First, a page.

Our twin and turbine aircraft are expensive to operate, and I occasionally wonder if the extra cost is worth it. But recently, I had to return from a trip to Phoenix via the airlines that very quickly corrected any doubt I had about the value of the business aircraft we operate – and often take for granted. It is a story that needs to be told more frequently.
It is a 2-hour and 15-minute trip from Seattle to Phoenix in the Lear 40, and we are scheduled to fly a customer and his family down there to watch the professional baseball players winter practice. The customer and his five family members arrive at about 6 p.m. at our home base airport (KBVS – about 50 miles north of Seattle) after a short traffic-free drive from their home. It is already dark, but the Lear is out on the ramp, brightly lit by the building’s floodlights and with a red carpet already in place by the entry door. The airplane is connected to external power; the cabin is nicely warm and smells of the coffee, which has just been freshly brewed in the small galley. A couple of bottles of expensive wine and high-quality champagne are cooling in the ice chest just under the cabinet containing crystal glasses. The customer pulls his car right up to the airplane’s baggage door after passing through the controlled gate, and the ramp guys load up their stuff. The car then gets parked about 150 feet away where it will stay at no charge until they return. All six passengers board at their leisure then sit in their choice of wide, reclining leather seats, loosen their shoelaces and comfortably stretch out their legs. I close the airplane door then conduct a short safety brief, making sure to point out the bathroom.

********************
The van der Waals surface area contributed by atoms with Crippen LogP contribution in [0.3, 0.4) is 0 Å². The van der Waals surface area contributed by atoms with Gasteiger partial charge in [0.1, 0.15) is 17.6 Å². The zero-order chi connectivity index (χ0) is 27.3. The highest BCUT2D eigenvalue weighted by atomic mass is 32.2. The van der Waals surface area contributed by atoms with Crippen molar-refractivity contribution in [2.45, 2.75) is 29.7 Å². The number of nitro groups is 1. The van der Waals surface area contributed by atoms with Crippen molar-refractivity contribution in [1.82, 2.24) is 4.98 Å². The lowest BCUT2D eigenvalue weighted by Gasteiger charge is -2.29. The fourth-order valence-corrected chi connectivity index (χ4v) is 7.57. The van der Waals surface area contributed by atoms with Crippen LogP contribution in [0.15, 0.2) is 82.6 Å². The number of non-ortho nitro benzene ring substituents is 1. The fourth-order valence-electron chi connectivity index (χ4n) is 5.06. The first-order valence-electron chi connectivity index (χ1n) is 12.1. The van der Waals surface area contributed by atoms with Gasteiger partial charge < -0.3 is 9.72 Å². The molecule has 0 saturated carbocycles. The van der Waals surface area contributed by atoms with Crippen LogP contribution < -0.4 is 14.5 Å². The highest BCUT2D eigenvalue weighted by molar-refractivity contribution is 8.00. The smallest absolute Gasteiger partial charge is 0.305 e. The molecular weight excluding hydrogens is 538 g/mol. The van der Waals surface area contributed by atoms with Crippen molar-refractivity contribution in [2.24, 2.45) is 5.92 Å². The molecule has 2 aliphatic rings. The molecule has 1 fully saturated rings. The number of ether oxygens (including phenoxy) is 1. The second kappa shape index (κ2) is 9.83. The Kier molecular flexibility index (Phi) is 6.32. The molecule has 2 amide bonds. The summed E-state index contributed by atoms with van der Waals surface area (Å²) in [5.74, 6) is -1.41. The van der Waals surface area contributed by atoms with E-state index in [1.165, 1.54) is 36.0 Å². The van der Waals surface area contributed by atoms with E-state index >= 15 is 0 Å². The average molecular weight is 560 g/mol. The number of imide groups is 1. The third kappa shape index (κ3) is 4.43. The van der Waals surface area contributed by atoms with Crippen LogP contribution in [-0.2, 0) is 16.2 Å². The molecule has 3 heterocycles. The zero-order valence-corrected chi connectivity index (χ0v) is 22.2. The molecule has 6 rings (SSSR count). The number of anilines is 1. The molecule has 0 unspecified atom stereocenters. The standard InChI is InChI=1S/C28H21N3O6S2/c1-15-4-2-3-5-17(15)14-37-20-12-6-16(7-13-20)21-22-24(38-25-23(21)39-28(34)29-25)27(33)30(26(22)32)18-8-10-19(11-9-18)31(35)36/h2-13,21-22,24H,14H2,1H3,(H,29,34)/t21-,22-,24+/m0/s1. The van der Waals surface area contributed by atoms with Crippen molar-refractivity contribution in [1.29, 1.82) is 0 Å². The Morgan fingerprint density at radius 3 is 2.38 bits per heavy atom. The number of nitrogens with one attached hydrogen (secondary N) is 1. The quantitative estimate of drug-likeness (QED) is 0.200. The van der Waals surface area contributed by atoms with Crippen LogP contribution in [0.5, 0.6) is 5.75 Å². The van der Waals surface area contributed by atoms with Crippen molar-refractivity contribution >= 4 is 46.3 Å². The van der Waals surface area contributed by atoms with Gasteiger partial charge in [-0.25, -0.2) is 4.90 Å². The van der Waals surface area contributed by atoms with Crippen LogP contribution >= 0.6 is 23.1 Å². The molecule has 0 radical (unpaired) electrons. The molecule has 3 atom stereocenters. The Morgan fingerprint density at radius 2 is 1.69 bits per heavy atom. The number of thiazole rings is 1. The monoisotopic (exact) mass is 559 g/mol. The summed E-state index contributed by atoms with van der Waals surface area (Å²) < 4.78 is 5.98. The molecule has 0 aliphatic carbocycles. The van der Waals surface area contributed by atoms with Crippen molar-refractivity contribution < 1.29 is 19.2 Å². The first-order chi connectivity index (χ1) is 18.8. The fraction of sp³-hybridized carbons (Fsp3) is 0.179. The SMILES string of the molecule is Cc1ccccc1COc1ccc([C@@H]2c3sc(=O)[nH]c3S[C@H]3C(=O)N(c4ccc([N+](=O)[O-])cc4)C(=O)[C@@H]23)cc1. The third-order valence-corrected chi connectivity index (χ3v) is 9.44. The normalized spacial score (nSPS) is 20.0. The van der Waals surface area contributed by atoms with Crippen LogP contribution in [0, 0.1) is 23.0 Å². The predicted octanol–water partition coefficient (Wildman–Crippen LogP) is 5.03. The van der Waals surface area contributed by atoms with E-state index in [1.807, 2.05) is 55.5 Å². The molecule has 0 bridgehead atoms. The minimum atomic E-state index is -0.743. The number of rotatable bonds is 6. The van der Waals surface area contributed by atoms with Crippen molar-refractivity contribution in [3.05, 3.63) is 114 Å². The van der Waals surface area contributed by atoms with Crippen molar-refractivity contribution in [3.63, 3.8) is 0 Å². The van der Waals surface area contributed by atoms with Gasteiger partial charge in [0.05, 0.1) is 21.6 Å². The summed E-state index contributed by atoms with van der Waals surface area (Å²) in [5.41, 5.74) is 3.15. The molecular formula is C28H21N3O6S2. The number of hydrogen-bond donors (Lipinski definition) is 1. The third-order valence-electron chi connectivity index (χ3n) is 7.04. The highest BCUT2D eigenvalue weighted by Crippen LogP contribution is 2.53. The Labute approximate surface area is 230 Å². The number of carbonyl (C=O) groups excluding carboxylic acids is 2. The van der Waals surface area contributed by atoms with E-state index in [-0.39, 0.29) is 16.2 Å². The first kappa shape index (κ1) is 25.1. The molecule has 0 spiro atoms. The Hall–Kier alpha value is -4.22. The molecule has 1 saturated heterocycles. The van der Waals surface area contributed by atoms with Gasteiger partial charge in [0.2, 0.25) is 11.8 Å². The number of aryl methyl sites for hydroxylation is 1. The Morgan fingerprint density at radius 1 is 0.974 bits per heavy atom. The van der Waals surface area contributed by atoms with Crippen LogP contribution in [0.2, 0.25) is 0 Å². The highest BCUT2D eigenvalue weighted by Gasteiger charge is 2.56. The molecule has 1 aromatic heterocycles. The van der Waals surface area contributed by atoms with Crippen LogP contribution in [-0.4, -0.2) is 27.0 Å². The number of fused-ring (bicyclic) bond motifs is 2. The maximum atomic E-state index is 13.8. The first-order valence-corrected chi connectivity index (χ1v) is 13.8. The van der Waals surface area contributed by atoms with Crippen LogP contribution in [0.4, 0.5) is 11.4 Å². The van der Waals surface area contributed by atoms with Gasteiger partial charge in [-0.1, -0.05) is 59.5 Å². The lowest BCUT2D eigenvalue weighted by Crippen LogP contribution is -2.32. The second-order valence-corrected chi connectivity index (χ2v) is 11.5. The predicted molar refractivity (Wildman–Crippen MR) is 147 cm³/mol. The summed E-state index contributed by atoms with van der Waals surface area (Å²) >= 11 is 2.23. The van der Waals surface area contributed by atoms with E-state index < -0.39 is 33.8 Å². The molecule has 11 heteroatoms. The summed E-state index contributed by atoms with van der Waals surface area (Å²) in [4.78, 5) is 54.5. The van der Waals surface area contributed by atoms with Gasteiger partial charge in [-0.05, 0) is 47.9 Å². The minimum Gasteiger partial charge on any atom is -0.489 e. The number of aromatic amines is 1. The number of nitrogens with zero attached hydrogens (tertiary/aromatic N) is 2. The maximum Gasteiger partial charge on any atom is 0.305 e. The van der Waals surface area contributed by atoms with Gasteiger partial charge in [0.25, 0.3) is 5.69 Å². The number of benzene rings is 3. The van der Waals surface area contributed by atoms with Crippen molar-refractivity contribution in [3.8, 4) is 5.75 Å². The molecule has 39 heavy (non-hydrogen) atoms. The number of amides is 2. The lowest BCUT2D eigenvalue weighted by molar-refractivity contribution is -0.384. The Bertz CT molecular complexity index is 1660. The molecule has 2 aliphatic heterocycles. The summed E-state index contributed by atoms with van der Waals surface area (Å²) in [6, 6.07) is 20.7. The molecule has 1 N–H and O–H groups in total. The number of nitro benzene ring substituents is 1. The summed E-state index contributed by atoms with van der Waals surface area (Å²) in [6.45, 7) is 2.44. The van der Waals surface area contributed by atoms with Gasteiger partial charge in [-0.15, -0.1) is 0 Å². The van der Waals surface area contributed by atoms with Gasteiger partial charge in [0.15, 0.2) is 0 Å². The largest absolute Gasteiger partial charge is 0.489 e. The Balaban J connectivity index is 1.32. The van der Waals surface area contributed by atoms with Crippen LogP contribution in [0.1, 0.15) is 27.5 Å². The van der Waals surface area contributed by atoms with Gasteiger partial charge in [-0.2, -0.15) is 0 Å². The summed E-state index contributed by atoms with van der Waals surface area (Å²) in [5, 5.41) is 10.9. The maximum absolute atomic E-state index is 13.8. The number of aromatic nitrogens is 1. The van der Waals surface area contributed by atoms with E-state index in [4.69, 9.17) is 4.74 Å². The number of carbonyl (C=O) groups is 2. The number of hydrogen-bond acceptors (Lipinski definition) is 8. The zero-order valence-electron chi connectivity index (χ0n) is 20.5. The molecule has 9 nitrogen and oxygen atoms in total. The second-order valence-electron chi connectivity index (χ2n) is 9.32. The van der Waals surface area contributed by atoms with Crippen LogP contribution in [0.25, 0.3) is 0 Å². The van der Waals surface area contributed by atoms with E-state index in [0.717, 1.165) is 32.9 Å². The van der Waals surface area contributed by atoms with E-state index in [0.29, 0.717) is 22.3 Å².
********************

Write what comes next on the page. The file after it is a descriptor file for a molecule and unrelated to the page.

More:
Seven minutes later and we are airborne, receiving our IFR clearance in the air, having made an expedited VFR departure from the non-towered airport. Twenty slightly bumpy minutes go by, and we cross the Columbia River southbound, topping out at FL410 where the moon is out and the air as smooth as glass. The seatbelt sign is turned off, and we can hear the wine and champagne bottles being opened and the slight tinkle of crystal as the passengers help themselves and settle in with their drink and selection of gourmet cheeses bought from a local supplier. Occasionally, they poke their heads into the cockpit to say hello and stare at the jet’s instrument display, the lighting of which we have turned down. With cloud tops in the mid-30s, the view forward at FL410 goes on forever and it is a beautiful night. Underneath us somewhere, we can hear airline traffic just below the tops and looking for a better ride.